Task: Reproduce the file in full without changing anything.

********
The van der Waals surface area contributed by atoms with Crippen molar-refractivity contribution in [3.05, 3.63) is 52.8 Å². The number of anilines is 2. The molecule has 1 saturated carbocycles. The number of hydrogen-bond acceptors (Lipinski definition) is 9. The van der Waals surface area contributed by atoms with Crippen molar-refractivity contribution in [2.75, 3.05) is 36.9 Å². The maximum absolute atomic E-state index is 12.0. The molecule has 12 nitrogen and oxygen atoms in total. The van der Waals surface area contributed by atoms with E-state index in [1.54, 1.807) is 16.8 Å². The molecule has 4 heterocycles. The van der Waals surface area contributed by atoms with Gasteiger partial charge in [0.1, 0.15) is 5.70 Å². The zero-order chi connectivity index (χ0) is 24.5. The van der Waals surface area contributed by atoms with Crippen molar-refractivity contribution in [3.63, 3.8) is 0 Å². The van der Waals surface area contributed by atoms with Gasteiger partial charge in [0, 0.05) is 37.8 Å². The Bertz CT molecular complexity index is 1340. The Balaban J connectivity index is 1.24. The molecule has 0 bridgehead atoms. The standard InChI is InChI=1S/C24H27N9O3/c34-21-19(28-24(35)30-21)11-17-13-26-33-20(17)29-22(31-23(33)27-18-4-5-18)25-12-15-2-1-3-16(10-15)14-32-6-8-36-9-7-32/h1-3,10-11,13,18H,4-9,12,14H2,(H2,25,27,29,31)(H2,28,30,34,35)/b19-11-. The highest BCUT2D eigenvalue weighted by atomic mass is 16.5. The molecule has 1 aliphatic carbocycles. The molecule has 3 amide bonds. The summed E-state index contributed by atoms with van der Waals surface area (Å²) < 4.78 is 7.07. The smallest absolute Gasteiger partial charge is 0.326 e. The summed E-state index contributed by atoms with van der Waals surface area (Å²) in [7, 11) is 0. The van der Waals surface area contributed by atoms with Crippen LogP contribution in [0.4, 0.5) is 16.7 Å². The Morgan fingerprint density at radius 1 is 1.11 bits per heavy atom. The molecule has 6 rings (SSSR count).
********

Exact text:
The van der Waals surface area contributed by atoms with Crippen molar-refractivity contribution in [3.05, 3.63) is 52.8 Å². The number of anilines is 2. The molecule has 1 saturated carbocycles. The number of hydrogen-bond acceptors (Lipinski definition) is 9. The van der Waals surface area contributed by atoms with Crippen molar-refractivity contribution in [2.75, 3.05) is 36.9 Å². The maximum absolute atomic E-state index is 12.0. The molecule has 12 nitrogen and oxygen atoms in total. The van der Waals surface area contributed by atoms with E-state index in [1.54, 1.807) is 16.8 Å². The molecule has 4 heterocycles. The van der Waals surface area contributed by atoms with Gasteiger partial charge in [0.1, 0.15) is 5.70 Å². The zero-order chi connectivity index (χ0) is 24.5. The van der Waals surface area contributed by atoms with Crippen molar-refractivity contribution in [3.63, 3.8) is 0 Å². The van der Waals surface area contributed by atoms with Gasteiger partial charge in [0, 0.05) is 37.8 Å². The Bertz CT molecular complexity index is 1340. The Balaban J connectivity index is 1.24. The molecule has 0 bridgehead atoms. The standard InChI is InChI=1S/C24H27N9O3/c34-21-19(28-24(35)30-21)11-17-13-26-33-20(17)29-22(31-23(33)27-18-4-5-18)25-12-15-2-1-3-16(10-15)14-32-6-8-36-9-7-32/h1-3,10-11,13,18H,4-9,12,14H2,(H2,25,27,29,31)(H2,28,30,34,35)/b19-11-. The highest BCUT2D eigenvalue weighted by atomic mass is 16.5. The molecule has 1 aliphatic carbocycles. The molecule has 3 amide bonds. The summed E-state index contributed by atoms with van der Waals surface area (Å²) < 4.78 is 7.07. The smallest absolute Gasteiger partial charge is 0.326 e. The summed E-state index contributed by atoms with van der Waals surface area (Å²) in [7, 11) is 0. The van der Waals surface area contributed by atoms with Crippen LogP contribution in [0.4, 0.5) is 16.7 Å². The Morgan fingerprint density at radius 1 is 1.11 bits per heavy atom. The molecule has 6 rings (SSSR count).